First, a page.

The main character, Constance, is an unwilling member of a group that has captured the Tree Father’s daughter. During the long journey back to the Pinedaughter’s grove, Constance befriends the captive, much to the annoyance of the Vicar, a ruthless man who sees nothing but riches from a soon to be obtained ransom.

One of the most engaging scenes occurs after the party inadvertently slays and eats a reindeer, a beast that happened to be “Precious” to the Pinedaughter. The ensuing retaliatory attack, with its army of rotting skinned dead creatures was a chilling piece of well-written horror.

Following that gruesome scene, the plot calms considerably. While the inclusion of Norwegian lore is interesting, at least for me, it took away from some well-established pacing.

The true strength of this story is the carefully built relationship between Constance and the Pinedaughter. We can all learn from what they discover; that by ignoring outward appearances, truly wonderful relationships can be forged.

At 6300 words, “The Pinedaughter’s Grove” is perhaps a little longer than it might be, but it’s well worth the effort.

The Robots Karamazov by Marie Vibbert

“Humans invented logic, but I think they operate without it.” Spoken by Irv, a recently repaired robot, this line perfectly summarizes a darkly fun story.

Irv is a member of a robot series that is showing an annoying tendency, a wish for freedom. He is countered by the main character, Alana, a robot who seems almost dog-like in behavior, seeking nothing more than praise from her creator, Freida.

Freida returns home, stabbed and ultimately bleeding to death. When her robots are arrested for her murder, only then do we learn how much of a creator’s personality goes into the mind of an AI.

While messages of logic, fairness, and justice are clear throughout the story, Vibbert handles them subtly, and like all good SF, shows our own strengths and weaknesses through her proxy characters.

For a Rich Man to Enter” by Susan Forest

Like the “Pinedaughter’s Grove,” this story explores the relationship between differing communities forced to confront one another. In this 8600 word piece, a small group of escapees from Earth’s war seek refuge in Mercury’s tiny colony. It’s a thinly veiled analogy to America’s current immigrant problems with a striking difference: the Mercurians are able to come up with a viable solution.

Even their settlement name, Mosaic, hints at diverse thinking. Ethical and moral arguments abound, touching on points like fairness, fear of becoming overrun by refugees, and sovereignty, but at its heart, this is a story about a mother/daughter relationship. Forest does a marvelous job with Olivia, daughter of the colony’s leader. While her age is never mentioned, she exhibits the attributes of a precocious young woman: smarts, competence, and little patience. Her mother, Mandira, while equally competent, is a more cautious decision maker. The pursuit of a solution by both drives the story forward to its ultimately satisfying conclusion.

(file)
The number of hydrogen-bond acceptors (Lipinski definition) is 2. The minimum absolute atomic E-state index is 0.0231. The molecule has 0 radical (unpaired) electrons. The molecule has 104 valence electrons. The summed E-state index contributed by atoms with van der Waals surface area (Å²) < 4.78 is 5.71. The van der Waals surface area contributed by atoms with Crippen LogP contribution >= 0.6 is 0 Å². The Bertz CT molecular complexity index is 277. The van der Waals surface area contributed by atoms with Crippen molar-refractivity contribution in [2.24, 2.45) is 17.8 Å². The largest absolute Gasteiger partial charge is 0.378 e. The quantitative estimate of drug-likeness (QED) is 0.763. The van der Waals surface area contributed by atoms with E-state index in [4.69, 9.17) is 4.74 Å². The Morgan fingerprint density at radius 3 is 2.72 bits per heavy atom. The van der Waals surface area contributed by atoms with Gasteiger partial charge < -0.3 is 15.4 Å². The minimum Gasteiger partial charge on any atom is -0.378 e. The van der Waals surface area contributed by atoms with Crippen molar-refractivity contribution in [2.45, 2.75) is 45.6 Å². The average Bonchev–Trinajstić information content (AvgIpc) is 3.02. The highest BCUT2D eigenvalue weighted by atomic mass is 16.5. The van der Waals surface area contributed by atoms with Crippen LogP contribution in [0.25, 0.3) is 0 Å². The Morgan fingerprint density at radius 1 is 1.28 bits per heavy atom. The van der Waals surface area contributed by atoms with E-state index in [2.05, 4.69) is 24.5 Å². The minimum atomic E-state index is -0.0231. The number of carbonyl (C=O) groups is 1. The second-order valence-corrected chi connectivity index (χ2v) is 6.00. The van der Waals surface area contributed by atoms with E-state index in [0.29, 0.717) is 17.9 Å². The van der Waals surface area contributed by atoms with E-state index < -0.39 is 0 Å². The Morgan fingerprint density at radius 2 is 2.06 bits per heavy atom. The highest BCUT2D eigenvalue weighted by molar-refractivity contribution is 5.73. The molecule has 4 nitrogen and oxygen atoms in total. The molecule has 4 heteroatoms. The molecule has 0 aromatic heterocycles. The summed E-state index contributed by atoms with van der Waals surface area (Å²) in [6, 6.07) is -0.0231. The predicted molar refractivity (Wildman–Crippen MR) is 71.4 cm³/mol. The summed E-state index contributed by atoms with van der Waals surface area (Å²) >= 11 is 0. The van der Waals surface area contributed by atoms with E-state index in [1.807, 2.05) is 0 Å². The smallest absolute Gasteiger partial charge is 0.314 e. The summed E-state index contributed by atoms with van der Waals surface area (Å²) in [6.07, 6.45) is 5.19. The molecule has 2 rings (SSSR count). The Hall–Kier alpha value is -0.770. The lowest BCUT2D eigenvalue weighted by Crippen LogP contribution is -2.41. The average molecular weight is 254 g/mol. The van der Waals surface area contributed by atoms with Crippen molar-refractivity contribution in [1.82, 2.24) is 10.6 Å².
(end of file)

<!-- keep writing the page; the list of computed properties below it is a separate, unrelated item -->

While characters are the strength of this story, wonderfully detailed descriptions of the hellish Mercurian environment work well to create the harsh setting.

Forest isn’t afraid to explore some controversial solutions to overpopulation and other social injustices. Be prepared for statements like, “Ideas are contagious. Personal happiness over societal health is seductive,” and “POWs have proved they’re too cowardly to fight to the end, and therefore, they are no longer soldiers.” Hmm, sound familiar?

The Stars beneath the Leaves,” by Joshua Ogden, is a dystopian tale about humanity’s colonization of a planet after the sun has swallowed Earth.

Their newly chosen home, which they name Grove, is entirely tree-covered. While the trees produce an edible fruit, they also drop excessive quantities of leaves. So much so that the inhabitants must devote their entire lives raking them from their only food source.

Ogden does a wonderful job portraying this alien environment, lush and green on one hand, but stifling and imprisoning on the other. For me, the setting was the driver of the story, unfortunately to the detriment of character development.

Everyone on Grove works to the point of exhaustion, irritable, never questioning their way of life. Only three year-old Nobi sees the possibilities outside their self-imposed prison. He has found what appears to be the only hole in Grove’s arbored ceiling, and marvels at the stars beyond.

The story jumps, to me a little confusingly, between Nobi’s growing discontent, and the views of an ancient Earth-built robot, created by scientists before the planet’s destruction. The robot has access to all human history and is tasked with finding a descendant worthy of the knowledge.

From here, the story launches into a discussion on the death of human inquisitiveness. While interesting, Nobi’s and the robot’s views are largely expository, which, at least for me, was pace disrupting.

As the tale concludes, Nobi’s actions bring the story back to life. While some might find the ending less than satisfying, it was all too believable, and worked for me.

Customer Service Support Ticket at All-American Wizardry Supply and Custom Floor Mat Emporium” by Alex Shvartsman

I’m generally turned off by cutesy titles like this, or stories that are simply pseudo correspondences between clients and businesses. Having said that, I loved this flash piece about a customer whose acquisition of a magical gazebo sets off an ever-escalating series of required purchases.

I should note that being Jewish certainly helps in understanding Shvartsman’s humorous subtleties, and the ending requires some understanding of Jewish traditions.

I didn’t learn any great universal truths from this story, but it’s so well written and paced that I couldn’t help but enjoy it. And the ending is a gem.